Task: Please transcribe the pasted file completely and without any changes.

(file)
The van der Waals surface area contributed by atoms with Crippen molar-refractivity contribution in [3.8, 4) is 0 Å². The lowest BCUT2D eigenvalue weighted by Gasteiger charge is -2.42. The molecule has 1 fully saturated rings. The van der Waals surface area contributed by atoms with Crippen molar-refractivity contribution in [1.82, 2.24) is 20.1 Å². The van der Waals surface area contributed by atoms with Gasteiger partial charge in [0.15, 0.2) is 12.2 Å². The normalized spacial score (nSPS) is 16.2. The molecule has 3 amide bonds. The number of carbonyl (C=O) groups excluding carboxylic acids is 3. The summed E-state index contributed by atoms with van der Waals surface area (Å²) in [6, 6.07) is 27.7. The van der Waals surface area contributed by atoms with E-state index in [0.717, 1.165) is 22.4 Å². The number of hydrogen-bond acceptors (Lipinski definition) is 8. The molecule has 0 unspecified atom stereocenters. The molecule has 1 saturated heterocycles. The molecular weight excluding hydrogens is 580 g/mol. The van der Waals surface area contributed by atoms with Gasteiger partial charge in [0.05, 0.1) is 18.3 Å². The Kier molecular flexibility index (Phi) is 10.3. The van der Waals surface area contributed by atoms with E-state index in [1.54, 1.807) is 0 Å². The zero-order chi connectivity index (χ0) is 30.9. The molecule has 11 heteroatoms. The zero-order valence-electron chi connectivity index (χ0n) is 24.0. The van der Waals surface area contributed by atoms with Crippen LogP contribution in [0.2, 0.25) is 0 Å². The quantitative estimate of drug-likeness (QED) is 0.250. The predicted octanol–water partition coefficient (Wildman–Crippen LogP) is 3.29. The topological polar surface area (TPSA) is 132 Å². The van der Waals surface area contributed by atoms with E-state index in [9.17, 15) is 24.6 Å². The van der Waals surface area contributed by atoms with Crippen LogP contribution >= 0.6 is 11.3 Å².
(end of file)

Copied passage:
The van der Waals surface area contributed by atoms with Crippen molar-refractivity contribution in [3.8, 4) is 0 Å². The lowest BCUT2D eigenvalue weighted by Gasteiger charge is -2.42. The molecule has 1 fully saturated rings. The van der Waals surface area contributed by atoms with Crippen molar-refractivity contribution in [1.82, 2.24) is 20.1 Å². The van der Waals surface area contributed by atoms with Gasteiger partial charge in [0.15, 0.2) is 12.2 Å². The normalized spacial score (nSPS) is 16.2. The molecule has 3 amide bonds. The number of carbonyl (C=O) groups excluding carboxylic acids is 3. The summed E-state index contributed by atoms with van der Waals surface area (Å²) in [6, 6.07) is 27.7. The van der Waals surface area contributed by atoms with E-state index in [0.717, 1.165) is 22.4 Å². The number of hydrogen-bond acceptors (Lipinski definition) is 8. The molecule has 0 unspecified atom stereocenters. The molecule has 1 saturated heterocycles. The molecular weight excluding hydrogens is 580 g/mol. The van der Waals surface area contributed by atoms with Gasteiger partial charge in [0.05, 0.1) is 18.3 Å². The Kier molecular flexibility index (Phi) is 10.3. The van der Waals surface area contributed by atoms with E-state index in [1.54, 1.807) is 0 Å². The zero-order chi connectivity index (χ0) is 30.9. The molecule has 11 heteroatoms. The zero-order valence-electron chi connectivity index (χ0n) is 24.0. The van der Waals surface area contributed by atoms with Crippen LogP contribution in [0.2, 0.25) is 0 Å². The quantitative estimate of drug-likeness (QED) is 0.250. The predicted octanol–water partition coefficient (Wildman–Crippen LogP) is 3.29. The topological polar surface area (TPSA) is 132 Å². The van der Waals surface area contributed by atoms with E-state index in [9.17, 15) is 24.6 Å². The van der Waals surface area contributed by atoms with Crippen LogP contribution >= 0.6 is 11.3 Å².